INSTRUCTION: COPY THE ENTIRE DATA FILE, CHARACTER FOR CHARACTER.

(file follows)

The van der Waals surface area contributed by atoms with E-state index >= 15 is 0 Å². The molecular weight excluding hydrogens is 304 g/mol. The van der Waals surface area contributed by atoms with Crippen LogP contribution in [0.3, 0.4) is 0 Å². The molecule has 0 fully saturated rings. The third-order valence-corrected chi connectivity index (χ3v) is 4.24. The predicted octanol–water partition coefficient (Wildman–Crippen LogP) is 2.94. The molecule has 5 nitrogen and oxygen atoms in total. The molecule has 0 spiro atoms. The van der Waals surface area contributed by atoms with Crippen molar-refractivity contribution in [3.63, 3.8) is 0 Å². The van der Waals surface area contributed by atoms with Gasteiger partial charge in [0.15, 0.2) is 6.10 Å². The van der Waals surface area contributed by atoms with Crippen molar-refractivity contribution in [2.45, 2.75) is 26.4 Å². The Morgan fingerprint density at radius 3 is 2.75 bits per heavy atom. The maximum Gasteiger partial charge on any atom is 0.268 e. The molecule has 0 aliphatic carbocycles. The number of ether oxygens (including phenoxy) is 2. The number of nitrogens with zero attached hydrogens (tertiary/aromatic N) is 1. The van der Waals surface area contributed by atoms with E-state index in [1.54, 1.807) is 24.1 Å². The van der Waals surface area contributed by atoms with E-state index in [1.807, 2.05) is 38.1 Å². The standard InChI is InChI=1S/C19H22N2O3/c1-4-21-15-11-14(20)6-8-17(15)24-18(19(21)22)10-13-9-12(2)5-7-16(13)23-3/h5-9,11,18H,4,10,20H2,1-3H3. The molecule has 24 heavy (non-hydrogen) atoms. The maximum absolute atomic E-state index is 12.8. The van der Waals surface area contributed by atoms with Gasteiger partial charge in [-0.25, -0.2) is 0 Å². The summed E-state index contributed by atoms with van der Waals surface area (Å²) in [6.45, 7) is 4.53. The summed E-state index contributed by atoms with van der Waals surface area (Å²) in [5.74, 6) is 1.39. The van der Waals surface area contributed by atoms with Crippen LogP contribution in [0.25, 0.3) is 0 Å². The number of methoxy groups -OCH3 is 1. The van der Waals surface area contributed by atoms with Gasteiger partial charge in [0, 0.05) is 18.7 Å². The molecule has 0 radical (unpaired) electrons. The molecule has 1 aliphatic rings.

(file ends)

The van der Waals surface area contributed by atoms with E-state index >= 15 is 0 Å². The molecular weight excluding hydrogens is 304 g/mol. The van der Waals surface area contributed by atoms with Crippen LogP contribution in [0.3, 0.4) is 0 Å². The molecule has 0 fully saturated rings. The third-order valence-corrected chi connectivity index (χ3v) is 4.24. The predicted octanol–water partition coefficient (Wildman–Crippen LogP) is 2.94. The molecule has 5 nitrogen and oxygen atoms in total. The molecule has 0 spiro atoms. The van der Waals surface area contributed by atoms with Crippen molar-refractivity contribution in [3.63, 3.8) is 0 Å². The van der Waals surface area contributed by atoms with Gasteiger partial charge in [0.15, 0.2) is 6.10 Å². The van der Waals surface area contributed by atoms with Crippen molar-refractivity contribution in [2.45, 2.75) is 26.4 Å². The Morgan fingerprint density at radius 3 is 2.75 bits per heavy atom. The maximum Gasteiger partial charge on any atom is 0.268 e. The molecule has 0 aliphatic carbocycles. The number of ether oxygens (including phenoxy) is 2. The number of nitrogens with zero attached hydrogens (tertiary/aromatic N) is 1. The van der Waals surface area contributed by atoms with E-state index in [1.54, 1.807) is 24.1 Å². The van der Waals surface area contributed by atoms with E-state index in [1.807, 2.05) is 38.1 Å². The standard InChI is InChI=1S/C19H22N2O3/c1-4-21-15-11-14(20)6-8-17(15)24-18(19(21)22)10-13-9-12(2)5-7-16(13)23-3/h5-9,11,18H,4,10,20H2,1-3H3. The molecule has 24 heavy (non-hydrogen) atoms. The maximum absolute atomic E-state index is 12.8. The van der Waals surface area contributed by atoms with Gasteiger partial charge in [-0.25, -0.2) is 0 Å². The summed E-state index contributed by atoms with van der Waals surface area (Å²) in [6.45, 7) is 4.53. The summed E-state index contributed by atoms with van der Waals surface area (Å²) in [5.74, 6) is 1.39. The van der Waals surface area contributed by atoms with Crippen LogP contribution in [0.25, 0.3) is 0 Å². The number of methoxy groups -OCH3 is 1. The van der Waals surface area contributed by atoms with Gasteiger partial charge in [0, 0.05) is 18.7 Å². The molecule has 0 radical (unpaired) electrons. The molecule has 1 aliphatic rings.